Do all the things like ++ or -- rants, post your own rants, comment on others' rants and build your customized dev avatarSign Up
I comment and make the docs at the very end out of laziness, I use Git for both purposes and I purposely don't put any effort into my code sometimes when it's a chore more than a joy
1. It depends, for 3 reasons: I'm that douchebag who never comments his code because I believe my code is easily readable (I mean, it's PHP, come on). However, if a part is tricky, I'll comment it while developing. But, if it needs to be commented, I'll do it when it's done.
2. Documentation? What documentation? Will annotations be enough? :')
3. Actually both: I sometimes need to remember how was a file before I change it, and I have 2 computers (one laptop, one desktop, and I like to work from them both
4. I tend to shitcode while developing until what I want to do works. Then I refactor the shit out of it
5. My way of coding depends entirely of the kind of music I'm listening. But it'll (most of the time) work.
@Drillan767 Well I'm a lot less professional in that if I don't give a damn about the project I'll just give the bare minimum of the working version to the guy, except if I'm paid for it. Or if its a friend. Or if I like the project. Or if it's for me. I'm realizing I'm the most selfish bastard '-'
Condor29396131dI don't really write code that's supposed to be used by others (other than my dotfiles which I take care of because 5 stars).. I'll focus on my dotfiles for now.
My main development machine is (used to be) my laptop. Recently that turd crashed on an update so I'm recreating it on my virtualization server, giving in on RAM (not like I really need 8GB anyway) and doubling its cores - the server's rhost will have the ability to use all 4 cores instead of the laptop's 2.
Back when I used my laptop for development, I would SSH into it, tweak the code and commit to the develop branch. Signed commits, if I may add. Those are committed to GitHub, though I've recently switched to GitLab instead.. but it doesn't support my GPG subkey signatures. Boo -.-
Now, the rhost that's in the making would replace that laptop.. the rough setup has been completed there - LUKS, btrfs, Arch Linux, Mate desktop, Terminology. Theming is still a very important bit that's so far been unsatisfied though, as well as a VNC server. When that's done, rhost will become my main development station.
When development has been made, I usually task my other hosts to git pull whenever I get to use them again, but admittedly I often forget about it. Automation is key here. So yeah, I use git not only for source control but also to ease deployment on other hosts.
Shitcode on purpose.. well I'm using it myself, so writing shit would be really backwards considering that I'd also be affected by it.. perhaps unknowingly.
Strange habits.. well coding is pretty normal I presume? At least in these circles. I tend to enjoy watching anime though.
Fast-Nop7781131d1. I comment the code while I'm coding and my thoughts are fresh.
2. Usually, I document before I code so that I know what I am supposed to achieve and can tell when I'm done.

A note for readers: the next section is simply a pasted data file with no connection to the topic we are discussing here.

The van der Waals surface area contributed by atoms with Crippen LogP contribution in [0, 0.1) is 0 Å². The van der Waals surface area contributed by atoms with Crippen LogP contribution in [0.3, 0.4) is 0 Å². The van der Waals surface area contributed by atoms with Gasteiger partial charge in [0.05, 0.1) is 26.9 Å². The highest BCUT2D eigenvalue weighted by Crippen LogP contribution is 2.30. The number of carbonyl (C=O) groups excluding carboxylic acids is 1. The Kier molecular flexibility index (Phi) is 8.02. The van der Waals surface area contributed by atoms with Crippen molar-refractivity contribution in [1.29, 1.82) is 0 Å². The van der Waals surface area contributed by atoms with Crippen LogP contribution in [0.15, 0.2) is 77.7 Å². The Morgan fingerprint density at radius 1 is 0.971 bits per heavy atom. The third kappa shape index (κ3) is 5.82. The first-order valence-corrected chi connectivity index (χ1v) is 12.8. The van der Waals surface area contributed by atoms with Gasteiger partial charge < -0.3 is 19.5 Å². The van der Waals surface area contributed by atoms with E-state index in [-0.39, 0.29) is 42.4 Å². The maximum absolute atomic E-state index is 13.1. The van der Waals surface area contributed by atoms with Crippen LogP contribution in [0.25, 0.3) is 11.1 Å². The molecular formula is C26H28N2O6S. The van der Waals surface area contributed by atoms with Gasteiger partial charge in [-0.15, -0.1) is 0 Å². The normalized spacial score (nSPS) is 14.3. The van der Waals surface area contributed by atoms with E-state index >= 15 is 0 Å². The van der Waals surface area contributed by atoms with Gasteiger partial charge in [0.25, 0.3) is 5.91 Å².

3. I don't use Git, but SVN, and then for version control.
4. I shitcode if it's either for just trying out ideas or for a throw-away-tool.
Kaji1417131dI'm in the camp that believes there is no such thing as too much documentation, so I do my best to record my logic as I go along. About once a day or every other day I'll double-check to see if there are any areas I missed (function documentation, explanation of the logic behind loops, etc.).
I may spend about a third of my time writing comments, but the tradeoff is it's very easy for me to get back into something I've put down for a while because the logic is all there, and cross-referenced at that.
balaianu1510131dI add indented comments for the logic of any code I write, before I start coding. This way I can check the logic of that code before I actually implement it. Most of the time I find and fix possible bugs at this stage, and at the same time I already have all my future code commented and documented. A lot of times I just need to copy the comments into an .md file, pretty it up a bit and the docs are also already done.
As for git, I push all my commits at least at the end of each day, as a form of backup. I also use it to collaborate. As my code is always available online, it really makes life easier!
I never shitcode on purpose. I try to make every project I work on as best as I can, not just for the client. As I train myself to follow best practices, conventions and style guides, I push myself to be better at what I do.
I love coding, and I wanna get better at it...
I recommend it to all. This is our passion! We need to nurture it and care for it, or else why do it at all?
thatsnotnice557130d"Do you comment your code during the development or when it's done?"
I comment code only when I leave some TODOs around for next day. For the rest, unit tests are all the comments I need.
"Do you keep track of the documentation during the development or after?"
During. On the long run, it's time-saving and at least I can spread boring tasks like this across all development time.
"Do you use Git only for source control or also to work from multiple places and keep the code up to date?"
Are these options contractdicting each other? It doesn't seem so to me. I use git as source control AND to work from multiple place AND to keep the code up to date.
"Do you sh*tcode on purpose (or don't make any effort to clean it) when it's not for yourself, or not for something you value much?"
It can happen I wrote shitcode, but never on purpose (especially years ago as a jr, it's normal). Now, if I see it, I try to clean and refactor.
Your Job Suck?
Take a quick quiz from Triplebyte to skip the job search hassles and jump to final interviews at hot tech firms
Get a Better Job